The Yin and Yang of Controlled and Emergent Design Process
When a hybrid course is developed using both a controlled and emergent design process, all of the pieces can come together for an effective learning experience for the students and an enjoyable teaching experience for the instructor.
Controlled design and Emergent design may seem like opposite methods that would not necessarily behave harmoniously, but surprisingly each approach enhances the whole of a hybrid course in a way that each independently would not.
From the controlled design perspective, each hybrid course development MUST begin with a clear identification of the course objectives. Only after course objectives are in place should activities, assignments and assessments be considered. The course objectives are the foundation that ultimately informs pedagogy and how the content is delivered.
Carman (2002) defines five key ingredients for a hybrid course: synchronous, instructor-led live events; self-paced learning; collaborations; assessments; and support materials. With objectives in place and pedagogy in mind, a course designer can determine the right blend of online and traditional instruction utilizing these five elements.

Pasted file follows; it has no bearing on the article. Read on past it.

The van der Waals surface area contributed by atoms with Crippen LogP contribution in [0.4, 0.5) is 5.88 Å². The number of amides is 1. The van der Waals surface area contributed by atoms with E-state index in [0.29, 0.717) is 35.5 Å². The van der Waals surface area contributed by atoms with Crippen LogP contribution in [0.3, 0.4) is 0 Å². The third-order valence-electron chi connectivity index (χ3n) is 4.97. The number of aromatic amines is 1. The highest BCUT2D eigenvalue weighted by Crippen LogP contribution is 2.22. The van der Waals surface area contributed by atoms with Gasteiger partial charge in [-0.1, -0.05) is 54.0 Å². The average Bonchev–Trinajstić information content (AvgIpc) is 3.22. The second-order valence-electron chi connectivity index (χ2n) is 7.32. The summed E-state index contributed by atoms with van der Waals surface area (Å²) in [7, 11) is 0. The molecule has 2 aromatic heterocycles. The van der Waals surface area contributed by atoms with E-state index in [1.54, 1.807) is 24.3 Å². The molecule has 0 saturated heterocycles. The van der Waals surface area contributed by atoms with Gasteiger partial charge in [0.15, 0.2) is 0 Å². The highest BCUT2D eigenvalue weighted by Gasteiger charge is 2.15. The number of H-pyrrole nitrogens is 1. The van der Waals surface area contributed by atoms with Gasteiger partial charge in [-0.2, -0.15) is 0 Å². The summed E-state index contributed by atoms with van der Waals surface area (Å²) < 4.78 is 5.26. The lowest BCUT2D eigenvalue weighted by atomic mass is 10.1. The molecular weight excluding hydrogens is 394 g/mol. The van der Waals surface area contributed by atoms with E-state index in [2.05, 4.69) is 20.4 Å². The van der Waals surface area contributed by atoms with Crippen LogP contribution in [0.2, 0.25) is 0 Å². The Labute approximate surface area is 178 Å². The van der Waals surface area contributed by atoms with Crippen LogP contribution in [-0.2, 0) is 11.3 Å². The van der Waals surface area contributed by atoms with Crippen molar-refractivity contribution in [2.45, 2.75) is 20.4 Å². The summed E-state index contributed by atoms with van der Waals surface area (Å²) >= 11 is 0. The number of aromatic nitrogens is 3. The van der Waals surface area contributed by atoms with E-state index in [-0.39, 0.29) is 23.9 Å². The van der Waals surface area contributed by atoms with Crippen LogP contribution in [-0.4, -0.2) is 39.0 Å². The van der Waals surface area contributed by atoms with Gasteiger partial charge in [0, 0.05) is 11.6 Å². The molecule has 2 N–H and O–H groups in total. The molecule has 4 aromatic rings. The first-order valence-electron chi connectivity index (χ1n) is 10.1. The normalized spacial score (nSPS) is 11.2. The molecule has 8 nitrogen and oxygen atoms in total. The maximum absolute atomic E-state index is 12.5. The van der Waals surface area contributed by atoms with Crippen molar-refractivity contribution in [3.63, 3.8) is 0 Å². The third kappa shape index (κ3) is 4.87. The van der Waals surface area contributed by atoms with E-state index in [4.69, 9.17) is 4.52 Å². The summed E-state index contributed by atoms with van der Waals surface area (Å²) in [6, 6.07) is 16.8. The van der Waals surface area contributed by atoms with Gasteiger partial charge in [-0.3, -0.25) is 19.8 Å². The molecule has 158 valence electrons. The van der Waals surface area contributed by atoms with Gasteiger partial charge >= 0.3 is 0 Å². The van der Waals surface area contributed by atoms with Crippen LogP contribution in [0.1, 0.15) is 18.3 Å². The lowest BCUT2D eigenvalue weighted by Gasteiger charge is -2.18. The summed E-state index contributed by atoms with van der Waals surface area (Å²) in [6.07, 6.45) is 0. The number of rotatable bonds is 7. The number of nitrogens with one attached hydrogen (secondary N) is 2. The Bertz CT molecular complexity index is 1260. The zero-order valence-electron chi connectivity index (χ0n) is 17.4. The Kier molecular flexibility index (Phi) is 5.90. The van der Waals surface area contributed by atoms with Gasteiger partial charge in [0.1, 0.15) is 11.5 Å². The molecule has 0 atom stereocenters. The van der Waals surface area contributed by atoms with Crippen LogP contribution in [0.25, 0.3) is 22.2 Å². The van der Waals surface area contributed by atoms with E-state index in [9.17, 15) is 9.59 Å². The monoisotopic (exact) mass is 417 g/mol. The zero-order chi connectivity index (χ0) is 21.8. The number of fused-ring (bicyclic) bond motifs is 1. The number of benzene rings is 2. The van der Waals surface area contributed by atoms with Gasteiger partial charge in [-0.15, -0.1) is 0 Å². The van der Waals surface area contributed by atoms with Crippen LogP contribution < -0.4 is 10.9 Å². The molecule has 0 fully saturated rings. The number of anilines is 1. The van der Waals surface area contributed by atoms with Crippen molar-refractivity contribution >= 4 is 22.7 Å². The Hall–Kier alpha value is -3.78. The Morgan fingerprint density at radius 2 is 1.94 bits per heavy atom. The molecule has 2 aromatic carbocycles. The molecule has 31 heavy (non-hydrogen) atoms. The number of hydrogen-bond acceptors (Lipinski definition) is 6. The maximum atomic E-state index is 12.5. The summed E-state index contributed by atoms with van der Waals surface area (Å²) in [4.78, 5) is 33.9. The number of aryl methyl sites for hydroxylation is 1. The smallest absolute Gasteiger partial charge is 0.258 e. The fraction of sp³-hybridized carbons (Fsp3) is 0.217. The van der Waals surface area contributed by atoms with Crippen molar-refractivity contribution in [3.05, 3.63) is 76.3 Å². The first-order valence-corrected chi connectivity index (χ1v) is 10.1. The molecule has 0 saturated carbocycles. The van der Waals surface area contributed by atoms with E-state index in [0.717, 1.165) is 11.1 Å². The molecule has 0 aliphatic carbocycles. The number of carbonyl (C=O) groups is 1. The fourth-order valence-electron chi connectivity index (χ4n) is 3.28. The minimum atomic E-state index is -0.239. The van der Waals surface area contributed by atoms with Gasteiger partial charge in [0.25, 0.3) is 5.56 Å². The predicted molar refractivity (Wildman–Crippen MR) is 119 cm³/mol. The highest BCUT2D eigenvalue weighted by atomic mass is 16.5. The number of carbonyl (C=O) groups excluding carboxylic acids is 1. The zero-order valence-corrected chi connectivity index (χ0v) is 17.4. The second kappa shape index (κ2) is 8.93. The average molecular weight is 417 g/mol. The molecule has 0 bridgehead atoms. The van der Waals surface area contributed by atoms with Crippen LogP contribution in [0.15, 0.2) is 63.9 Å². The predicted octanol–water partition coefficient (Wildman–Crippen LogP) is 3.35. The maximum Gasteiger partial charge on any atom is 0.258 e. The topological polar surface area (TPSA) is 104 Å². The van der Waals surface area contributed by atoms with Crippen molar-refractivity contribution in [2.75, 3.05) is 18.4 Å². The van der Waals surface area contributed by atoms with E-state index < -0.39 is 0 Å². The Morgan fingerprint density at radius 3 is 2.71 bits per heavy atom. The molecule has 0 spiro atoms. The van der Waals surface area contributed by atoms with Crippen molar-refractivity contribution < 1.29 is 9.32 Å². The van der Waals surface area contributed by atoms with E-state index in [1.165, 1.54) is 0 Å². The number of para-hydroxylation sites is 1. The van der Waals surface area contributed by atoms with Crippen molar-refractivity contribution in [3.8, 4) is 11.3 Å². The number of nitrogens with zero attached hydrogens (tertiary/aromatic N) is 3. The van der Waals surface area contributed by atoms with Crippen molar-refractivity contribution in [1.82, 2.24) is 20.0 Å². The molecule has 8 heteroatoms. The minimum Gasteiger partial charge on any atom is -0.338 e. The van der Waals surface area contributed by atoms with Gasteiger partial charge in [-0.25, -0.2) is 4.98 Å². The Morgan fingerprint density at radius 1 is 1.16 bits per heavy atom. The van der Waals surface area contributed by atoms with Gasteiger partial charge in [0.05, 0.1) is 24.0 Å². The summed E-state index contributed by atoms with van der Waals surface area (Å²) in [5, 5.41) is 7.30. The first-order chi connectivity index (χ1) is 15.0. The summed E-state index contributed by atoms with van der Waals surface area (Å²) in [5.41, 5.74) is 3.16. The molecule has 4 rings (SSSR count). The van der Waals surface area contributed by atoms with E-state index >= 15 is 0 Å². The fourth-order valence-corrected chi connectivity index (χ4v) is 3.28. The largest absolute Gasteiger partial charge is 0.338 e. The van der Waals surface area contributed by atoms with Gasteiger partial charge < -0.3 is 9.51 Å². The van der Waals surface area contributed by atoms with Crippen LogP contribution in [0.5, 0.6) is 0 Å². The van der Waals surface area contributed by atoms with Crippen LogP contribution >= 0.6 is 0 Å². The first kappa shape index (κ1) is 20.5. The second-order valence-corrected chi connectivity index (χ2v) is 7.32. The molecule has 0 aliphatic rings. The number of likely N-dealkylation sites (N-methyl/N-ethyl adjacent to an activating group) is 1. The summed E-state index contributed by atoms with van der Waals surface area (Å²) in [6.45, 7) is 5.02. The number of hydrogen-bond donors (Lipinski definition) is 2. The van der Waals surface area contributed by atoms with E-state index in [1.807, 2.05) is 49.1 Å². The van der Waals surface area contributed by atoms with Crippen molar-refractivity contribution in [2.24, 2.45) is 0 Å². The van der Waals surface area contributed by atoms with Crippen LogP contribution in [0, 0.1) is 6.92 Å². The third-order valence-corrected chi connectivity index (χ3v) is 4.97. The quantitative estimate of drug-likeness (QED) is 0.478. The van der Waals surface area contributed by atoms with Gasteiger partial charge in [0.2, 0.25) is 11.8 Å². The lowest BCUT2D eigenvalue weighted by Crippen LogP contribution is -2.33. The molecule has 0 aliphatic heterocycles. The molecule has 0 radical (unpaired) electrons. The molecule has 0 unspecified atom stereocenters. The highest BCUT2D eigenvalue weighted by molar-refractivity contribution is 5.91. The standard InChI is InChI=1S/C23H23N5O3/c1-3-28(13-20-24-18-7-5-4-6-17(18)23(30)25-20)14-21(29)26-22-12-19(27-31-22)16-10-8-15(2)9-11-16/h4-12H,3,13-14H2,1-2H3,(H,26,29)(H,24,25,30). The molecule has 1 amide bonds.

But here's the thing with hybrid course design - even the most articulated, defined plans may change along the way. Learning is messy. As a course unfolds, changes, adaptations and revisions may need to be made. Vella (2006) challenges instructors to consider that part of the process of creating a course plan is recognizing that you will be compelled to change your plan. Yes, learning is messy.
Hybrid courses are a work-in-progress from beginning to end. Student learning needs will require revisions and adaptations be made throughout the course. It is in this design-to-revise cycle that the emergent design process enhances the controlled design.
Carman, J.M. (October, 2002). Blended learning design: five key elements. Agilant Learning. Retrieved from http://www.agilantlearning.com/pdf/Blended%20Learning%20Design.pdf
Vella, J. (2006). Dialogue Education: What are the basics? Presented at Dialogue in Teaching and Learning: An Educational Framework for Linking Coursework and Community. Simon Fraser University, Burnaby, British Columbia.